by Thato Magano
On Tuesday, October 1st, 2019, the Department of French, Program in Comparative Literature and Center for African Studies hosted celebrated novelist, poet, painter, illustrator and visiting professor in the French department, the Paris born, and Côte d’Ivoire raised Véronique Tadjo. The event Writing in Difficult Times: Ebola 2014 was styled as a premiere of the anticipated English translation of her 2017 novel, En compagnie des hommes – The Whispering Tree. Sharing that Rutgers felt much like home as this is her third visit, Professor Tadjo described the visceral sensations that went into her writing about the 2014 iteration of the Ebola epidemic in West Africa broadly and Abidjan, Côte d’Ivoire, specifically.
Reflecting on the dynamic circumstances that shaped her life and worldview – a child that was born out of and to travel, an adult who has lived in at least Rwanda and several countries on the African continent – her constant curiosity was the ways the local, to mean Abidjan and Côte d’Ivoire, was always altered by the experience of returning after months and years of being away.
This is why it hadn’t seemed strange that it was in late 2013 while living in South Africa when she first heard the news that a mysterious disease had been discovered in Guinea, later identified as Ebola, and in her travels throughout the continent and to Europe and the United States that she started questioning some of the perceptions the global reporting on the epidemic was creating. This is where the idea of the novel was birthed as she wondered about the quality of spectatorship. “What was the implication of this strange way of reporting the disease that is always mediated by commercial activity (advertising),” she asked herself. It was the incommensurate quality of experiences that created the story.
The novel became a meditation on the ways the epidemic changed social life in Abidjan due to the shared borders with Guinea and Liberia, where the disease was most prevalent. The intent was to highlight the human experiences and to demonstrate the ways in which we are all interconnected through various factors precipitated by capitalism and globalization:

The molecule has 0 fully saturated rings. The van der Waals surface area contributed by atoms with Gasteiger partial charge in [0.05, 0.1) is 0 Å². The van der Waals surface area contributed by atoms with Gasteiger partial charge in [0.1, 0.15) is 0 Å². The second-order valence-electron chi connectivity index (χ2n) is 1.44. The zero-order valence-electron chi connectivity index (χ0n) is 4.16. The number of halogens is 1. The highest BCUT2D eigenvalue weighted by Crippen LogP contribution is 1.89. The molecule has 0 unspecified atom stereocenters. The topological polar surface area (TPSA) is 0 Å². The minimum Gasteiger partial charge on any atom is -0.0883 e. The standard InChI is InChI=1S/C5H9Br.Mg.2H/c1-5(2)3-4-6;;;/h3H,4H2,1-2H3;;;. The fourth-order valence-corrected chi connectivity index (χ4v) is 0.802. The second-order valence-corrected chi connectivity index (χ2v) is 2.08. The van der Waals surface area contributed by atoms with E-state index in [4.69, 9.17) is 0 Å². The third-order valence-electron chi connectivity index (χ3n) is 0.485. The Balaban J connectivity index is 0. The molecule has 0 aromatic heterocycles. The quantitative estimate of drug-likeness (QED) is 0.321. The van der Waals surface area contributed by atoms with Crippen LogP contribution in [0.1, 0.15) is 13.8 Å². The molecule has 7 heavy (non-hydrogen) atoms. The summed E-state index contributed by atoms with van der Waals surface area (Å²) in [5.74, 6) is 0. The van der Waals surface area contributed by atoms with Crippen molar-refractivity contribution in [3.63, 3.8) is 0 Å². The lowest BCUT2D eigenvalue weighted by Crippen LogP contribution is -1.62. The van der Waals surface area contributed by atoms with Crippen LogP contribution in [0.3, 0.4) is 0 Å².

“I wanted to show that much more happened with the epidemic than the media had reported on … One of the difficulties with Ebola is that there are five strains hence the difficulty to eradicate it. The current vaccine does not work for all the strains and different strains affect people differently … I wanted to start with people and end with people and show that the social and cultural dimensions of the disease are important.”
Readings from The Whispering Tree revealed that the novel embodied forms of the oral traditions to speak about the epidemic, employing various first-person voices that spanned human and non-human beings. These multiple voices, using a well understood medium in African literature, sought to make the scientific link between deforestation and Ebola to highlight the ways that the disappearance of animal habitation has resulted in a proximity to humans that makes the spread of the disease possible. It is the voice of the baobab tree that affirms the role of the forest to the past and future of mankind:
““We are the link, we bring humans to their past, to their present and their unpredictable future … Our consciousness dwells beyond space and time … You cannot cut down the forest without spilling blood … I am baobab, the everlasting tree, the mythical tree … Our roots search for water, our roots call the rain.”
This delightful experience was followed by a Q&A that delved more into questions of orality and voice; the ways ecological genocide has not been fully explored to give greater context to the epidemic, and how social life has evolved since the epidemic was first contained in 2014.